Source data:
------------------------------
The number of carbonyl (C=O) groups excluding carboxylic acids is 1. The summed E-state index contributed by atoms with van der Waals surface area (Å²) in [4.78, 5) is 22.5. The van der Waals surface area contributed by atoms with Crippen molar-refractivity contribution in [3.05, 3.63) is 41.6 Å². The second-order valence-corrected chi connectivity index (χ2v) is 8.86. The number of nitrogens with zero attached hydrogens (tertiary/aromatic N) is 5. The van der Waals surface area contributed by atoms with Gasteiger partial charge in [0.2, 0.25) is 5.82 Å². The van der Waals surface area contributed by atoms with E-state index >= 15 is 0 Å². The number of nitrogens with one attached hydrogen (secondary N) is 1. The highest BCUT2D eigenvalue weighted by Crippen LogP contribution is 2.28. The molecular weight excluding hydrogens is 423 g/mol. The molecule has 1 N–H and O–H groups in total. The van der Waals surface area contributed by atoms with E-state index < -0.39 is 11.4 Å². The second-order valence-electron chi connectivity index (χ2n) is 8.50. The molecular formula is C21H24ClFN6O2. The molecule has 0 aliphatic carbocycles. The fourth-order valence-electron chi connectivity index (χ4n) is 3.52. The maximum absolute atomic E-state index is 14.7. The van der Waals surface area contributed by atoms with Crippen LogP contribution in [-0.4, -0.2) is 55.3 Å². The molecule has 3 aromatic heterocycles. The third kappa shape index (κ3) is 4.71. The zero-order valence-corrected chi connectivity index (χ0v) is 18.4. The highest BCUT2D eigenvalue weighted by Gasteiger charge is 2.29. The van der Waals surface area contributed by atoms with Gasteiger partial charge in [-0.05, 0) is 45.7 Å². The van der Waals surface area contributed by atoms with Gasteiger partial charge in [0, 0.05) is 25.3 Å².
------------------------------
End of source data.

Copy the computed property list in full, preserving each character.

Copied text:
The number of carbonyl (C=O) groups excluding carboxylic acids is 1. The summed E-state index contributed by atoms with van der Waals surface area (Å²) in [4.78, 5) is 22.5. The van der Waals surface area contributed by atoms with Crippen molar-refractivity contribution in [3.05, 3.63) is 41.6 Å². The second-order valence-corrected chi connectivity index (χ2v) is 8.86. The number of nitrogens with zero attached hydrogens (tertiary/aromatic N) is 5. The van der Waals surface area contributed by atoms with Gasteiger partial charge in [0.2, 0.25) is 5.82 Å². The van der Waals surface area contributed by atoms with E-state index >= 15 is 0 Å². The number of nitrogens with one attached hydrogen (secondary N) is 1. The highest BCUT2D eigenvalue weighted by Crippen LogP contribution is 2.28. The molecular weight excluding hydrogens is 423 g/mol. The molecule has 1 N–H and O–H groups in total. The van der Waals surface area contributed by atoms with E-state index < -0.39 is 11.4 Å². The second-order valence-electron chi connectivity index (χ2n) is 8.50. The molecular formula is C21H24ClFN6O2. The molecule has 0 aliphatic carbocycles. The fourth-order valence-electron chi connectivity index (χ4n) is 3.52. The maximum absolute atomic E-state index is 14.7. The van der Waals surface area contributed by atoms with Crippen LogP contribution in [-0.4, -0.2) is 55.3 Å². The molecule has 3 aromatic heterocycles. The third kappa shape index (κ3) is 4.71. The zero-order valence-corrected chi connectivity index (χ0v) is 18.4. The highest BCUT2D eigenvalue weighted by Gasteiger charge is 2.29. The van der Waals surface area contributed by atoms with Gasteiger partial charge in [-0.05, 0) is 45.7 Å². The van der Waals surface area contributed by atoms with Gasteiger partial charge in [0, 0.05) is 25.3 Å².